The last poem I loved is John Casteen’s fifteen-line poem “Regret,” from his first collection, Free Union. Here’s the first stanza:
This life, it is like conducting
the symphony of a warring country;
the cellist has been shot through the wrist it’s all in,
the horn player has buried his child
and sworn off music.
The first things I love are as follows: the brash opening; the attention to music, those r’s and l’s; the pointed awkwardness of the third line, which Frost would have loved.
In the second stanza, after the knowing, elusive line “The conductor will never hear his piece as he hears it,” the poem turns to the speaker (I admire the delayed first-person), he who wakes in the middle of winter nights “clenching tightly the what-is-not-there, / and I can’t negotiate with that kind of failure”: such grappling with dark abstraction looks like bravery.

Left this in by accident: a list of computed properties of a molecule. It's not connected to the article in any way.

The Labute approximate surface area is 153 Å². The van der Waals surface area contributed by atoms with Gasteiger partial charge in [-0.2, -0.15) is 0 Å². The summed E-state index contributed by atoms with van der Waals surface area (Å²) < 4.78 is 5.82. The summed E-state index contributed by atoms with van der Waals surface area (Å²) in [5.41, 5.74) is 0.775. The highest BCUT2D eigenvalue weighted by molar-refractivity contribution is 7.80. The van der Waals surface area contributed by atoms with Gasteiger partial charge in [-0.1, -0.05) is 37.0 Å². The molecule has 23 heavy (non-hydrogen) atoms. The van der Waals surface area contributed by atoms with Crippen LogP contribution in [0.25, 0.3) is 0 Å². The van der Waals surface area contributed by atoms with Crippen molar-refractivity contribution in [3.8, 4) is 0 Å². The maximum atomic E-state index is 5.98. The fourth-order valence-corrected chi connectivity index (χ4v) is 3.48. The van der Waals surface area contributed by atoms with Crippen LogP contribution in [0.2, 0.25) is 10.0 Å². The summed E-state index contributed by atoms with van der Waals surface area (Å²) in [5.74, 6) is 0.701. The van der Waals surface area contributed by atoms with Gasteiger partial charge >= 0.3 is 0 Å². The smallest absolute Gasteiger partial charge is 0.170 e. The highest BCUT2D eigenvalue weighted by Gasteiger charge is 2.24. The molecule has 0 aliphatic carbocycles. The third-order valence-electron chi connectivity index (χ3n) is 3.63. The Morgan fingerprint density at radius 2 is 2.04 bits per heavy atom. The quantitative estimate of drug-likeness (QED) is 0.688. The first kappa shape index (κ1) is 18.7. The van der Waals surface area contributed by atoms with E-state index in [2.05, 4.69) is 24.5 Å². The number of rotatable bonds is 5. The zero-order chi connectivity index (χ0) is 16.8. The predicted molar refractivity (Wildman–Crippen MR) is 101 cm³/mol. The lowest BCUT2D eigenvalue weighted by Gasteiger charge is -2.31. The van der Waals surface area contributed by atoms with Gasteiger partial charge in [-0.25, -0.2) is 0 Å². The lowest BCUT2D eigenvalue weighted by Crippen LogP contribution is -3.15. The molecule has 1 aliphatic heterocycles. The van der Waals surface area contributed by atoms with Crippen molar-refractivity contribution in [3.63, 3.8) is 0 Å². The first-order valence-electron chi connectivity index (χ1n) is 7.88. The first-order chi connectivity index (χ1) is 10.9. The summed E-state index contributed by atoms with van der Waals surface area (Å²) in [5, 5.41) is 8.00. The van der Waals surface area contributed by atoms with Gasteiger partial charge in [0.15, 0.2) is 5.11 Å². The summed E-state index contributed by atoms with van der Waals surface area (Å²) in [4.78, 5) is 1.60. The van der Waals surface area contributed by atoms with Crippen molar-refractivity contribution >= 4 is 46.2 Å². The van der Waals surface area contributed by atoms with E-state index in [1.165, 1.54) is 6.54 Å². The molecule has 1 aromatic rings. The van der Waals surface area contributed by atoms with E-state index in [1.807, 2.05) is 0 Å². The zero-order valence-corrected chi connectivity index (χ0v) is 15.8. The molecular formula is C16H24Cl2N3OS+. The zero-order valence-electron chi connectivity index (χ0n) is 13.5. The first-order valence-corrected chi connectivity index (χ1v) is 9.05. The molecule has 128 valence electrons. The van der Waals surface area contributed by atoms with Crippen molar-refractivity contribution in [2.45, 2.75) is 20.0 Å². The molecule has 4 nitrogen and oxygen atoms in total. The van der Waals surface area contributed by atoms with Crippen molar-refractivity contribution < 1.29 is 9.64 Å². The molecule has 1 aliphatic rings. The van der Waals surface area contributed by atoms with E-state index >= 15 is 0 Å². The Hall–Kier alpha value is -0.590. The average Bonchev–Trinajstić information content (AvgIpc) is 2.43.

And the final stanza:
I had to throw away someone I loved.
The thing that I said at first, about the conductor?
Such a man has no cause to expect redemption.
Fine. So I’ll never understand anything.
So this life, it’s never going to explain anything.
I love the crushing, throwaway, Bishop-esque grace of the first line of this stanza; the way the second line both questions the conceit of the poem and the reader’s very trust in the speaker; the rhetorical power of the third line of this stanza; the richness of the tone of that “Fine,” how it pushes truth away and yet somehow holds it fast; and the way that the last two lines seem world-weary and offhand upon first reading, then grow more and more dispiriting as I re-read them.
In our often slightly disingenuous, map-and-dazzle, Wave-book American poetry world, how cleansing it is to come upon a piece so well-crafted, emotionally dense, and unvarnished.